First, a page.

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Congratulations – again – to Cambridge

What an interesting choice the Sainsbury Laboratory in Cambridge, designed by Stanton Williams, was as winner of the Stirling Prize. It was a kind of stealth winner. While the Olympic Stadium was heralded as the popular choice (the choice of the Populous?), architectural pundits mostly argued that the winner would be Chipperfield (again) for the Hepworth in Wakefield, or O’Donnell and Tuomey for the Lyric Theatre in Belfast.

Rory Olcayto wrote in the AJ about Mark Jones’ hints about front runners, ‘Jones can’t mean Stanton Williams’ Sainsbury Lab, even if it sends a message that architecture can affirm the strength of British scientific research. This argument is wrong-headed. Scientific talent is not so much drawn to smooth render and York stone paving as it is to the best equipment and the best scientific minds. CERN, home of the Large Hadron Collider and where staff accommodation is bog standard, is proof. And at five grand a square metre, the architectural achievement at Cambridge looks less convincing.’

The argument about scientists putting up with rubbish accommodation is exactly the one that Lord Sainsbury was trying to lay to rest – and there is an argument that the great surroundings will also attract the best brains. Journalists after all also love their jobs and are prepared to put up with bad environments – but does that mean they should?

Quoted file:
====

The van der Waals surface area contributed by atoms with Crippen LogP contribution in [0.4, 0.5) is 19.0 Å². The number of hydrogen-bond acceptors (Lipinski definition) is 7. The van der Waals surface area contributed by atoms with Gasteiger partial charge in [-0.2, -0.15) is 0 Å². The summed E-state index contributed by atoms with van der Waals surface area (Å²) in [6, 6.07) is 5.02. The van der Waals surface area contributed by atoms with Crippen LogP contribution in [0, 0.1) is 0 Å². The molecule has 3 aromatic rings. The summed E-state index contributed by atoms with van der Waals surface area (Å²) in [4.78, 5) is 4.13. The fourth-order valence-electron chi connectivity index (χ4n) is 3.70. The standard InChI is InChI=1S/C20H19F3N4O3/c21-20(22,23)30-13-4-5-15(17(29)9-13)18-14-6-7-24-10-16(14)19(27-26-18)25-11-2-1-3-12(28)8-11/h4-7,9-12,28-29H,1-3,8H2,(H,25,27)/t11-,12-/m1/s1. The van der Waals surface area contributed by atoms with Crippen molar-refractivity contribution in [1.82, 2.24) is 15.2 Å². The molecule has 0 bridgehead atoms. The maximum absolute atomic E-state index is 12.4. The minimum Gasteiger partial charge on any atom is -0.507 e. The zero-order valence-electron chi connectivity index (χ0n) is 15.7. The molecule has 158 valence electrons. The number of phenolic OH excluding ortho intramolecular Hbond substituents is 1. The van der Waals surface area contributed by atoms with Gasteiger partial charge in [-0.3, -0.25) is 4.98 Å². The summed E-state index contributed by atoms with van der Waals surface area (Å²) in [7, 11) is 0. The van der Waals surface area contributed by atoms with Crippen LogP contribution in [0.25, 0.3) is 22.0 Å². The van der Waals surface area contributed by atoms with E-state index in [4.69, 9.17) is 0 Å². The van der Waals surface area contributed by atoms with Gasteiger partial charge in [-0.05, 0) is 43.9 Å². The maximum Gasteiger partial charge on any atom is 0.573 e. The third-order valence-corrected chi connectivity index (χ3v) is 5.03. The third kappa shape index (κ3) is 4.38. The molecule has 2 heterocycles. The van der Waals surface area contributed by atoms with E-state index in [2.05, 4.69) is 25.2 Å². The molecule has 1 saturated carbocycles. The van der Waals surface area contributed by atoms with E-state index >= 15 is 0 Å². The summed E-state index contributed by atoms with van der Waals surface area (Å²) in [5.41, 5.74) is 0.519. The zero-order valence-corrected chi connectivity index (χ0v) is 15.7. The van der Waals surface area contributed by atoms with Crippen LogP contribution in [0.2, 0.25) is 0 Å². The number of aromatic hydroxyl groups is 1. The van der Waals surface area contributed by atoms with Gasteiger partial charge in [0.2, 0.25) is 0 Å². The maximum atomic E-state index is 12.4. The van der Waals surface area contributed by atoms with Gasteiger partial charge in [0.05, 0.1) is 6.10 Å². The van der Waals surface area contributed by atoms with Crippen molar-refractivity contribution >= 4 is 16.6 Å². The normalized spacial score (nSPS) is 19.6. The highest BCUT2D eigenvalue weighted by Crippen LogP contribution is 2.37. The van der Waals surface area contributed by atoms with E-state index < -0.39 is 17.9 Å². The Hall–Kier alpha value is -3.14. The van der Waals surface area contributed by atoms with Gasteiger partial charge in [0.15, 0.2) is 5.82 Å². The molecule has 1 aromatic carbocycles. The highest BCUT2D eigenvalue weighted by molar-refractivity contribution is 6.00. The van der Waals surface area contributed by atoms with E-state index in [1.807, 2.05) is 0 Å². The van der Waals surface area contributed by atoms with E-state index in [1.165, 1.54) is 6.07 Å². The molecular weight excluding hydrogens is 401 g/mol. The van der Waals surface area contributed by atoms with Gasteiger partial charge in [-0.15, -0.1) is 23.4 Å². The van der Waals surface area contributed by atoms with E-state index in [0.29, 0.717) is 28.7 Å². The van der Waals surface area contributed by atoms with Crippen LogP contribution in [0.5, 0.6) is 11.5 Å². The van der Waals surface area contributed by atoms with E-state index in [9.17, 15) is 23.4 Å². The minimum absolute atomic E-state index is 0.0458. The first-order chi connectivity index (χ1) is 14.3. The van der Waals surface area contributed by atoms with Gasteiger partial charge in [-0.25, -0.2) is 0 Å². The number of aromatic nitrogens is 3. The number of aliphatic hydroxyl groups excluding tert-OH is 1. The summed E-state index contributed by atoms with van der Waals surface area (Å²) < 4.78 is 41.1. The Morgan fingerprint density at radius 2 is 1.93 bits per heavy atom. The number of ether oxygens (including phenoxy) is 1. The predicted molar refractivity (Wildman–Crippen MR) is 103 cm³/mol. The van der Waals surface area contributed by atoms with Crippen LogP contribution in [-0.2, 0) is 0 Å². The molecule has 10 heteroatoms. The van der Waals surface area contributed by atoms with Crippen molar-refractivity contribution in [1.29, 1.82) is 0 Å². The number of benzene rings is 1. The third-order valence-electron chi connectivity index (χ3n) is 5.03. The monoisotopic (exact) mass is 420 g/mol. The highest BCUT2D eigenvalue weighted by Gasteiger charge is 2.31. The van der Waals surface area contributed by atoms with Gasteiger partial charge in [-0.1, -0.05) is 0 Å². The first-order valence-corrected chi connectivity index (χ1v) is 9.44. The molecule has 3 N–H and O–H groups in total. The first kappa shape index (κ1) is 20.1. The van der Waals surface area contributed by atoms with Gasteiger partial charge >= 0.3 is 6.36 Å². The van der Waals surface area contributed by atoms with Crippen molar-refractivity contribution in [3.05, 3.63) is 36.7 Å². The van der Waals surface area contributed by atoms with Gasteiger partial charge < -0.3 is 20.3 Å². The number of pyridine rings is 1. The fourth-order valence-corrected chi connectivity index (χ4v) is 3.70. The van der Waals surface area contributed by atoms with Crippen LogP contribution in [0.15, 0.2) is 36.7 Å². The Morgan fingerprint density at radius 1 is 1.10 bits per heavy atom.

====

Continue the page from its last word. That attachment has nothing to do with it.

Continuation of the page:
Another reason that this seems like a ‘stealth choice’ is that this is not the Stanton Williams building that has received great popular attention – that distinction has gone to its new home for Central Saint Martins in King’s Cross.

One factor that has received little notice is that this is the second building in a particular quarter of Cambridge to win the Stirling Prize. The first was the very different Accordia housing development which took the award in 2008. Both these are away from the magnet of the historic colleges, but both house the brainpower that defines the best work of the university – one as living accommodation and the other as a working environment. One can’t imagine that Lord Sainsbury would have made this donation to an institution that was struggling in the research assessment stakes.

Brains obviously draw money and with it the ability for good design to flourish. This government doesn’t seem to set much store by learning and positively wants to keep foreign brain power out. The  Stirling judges evidently did not choose a building that was on message for a political agenda, since other choices would have made a stronger point. But there may still be a lesson here.

 

 

 

 

 

 

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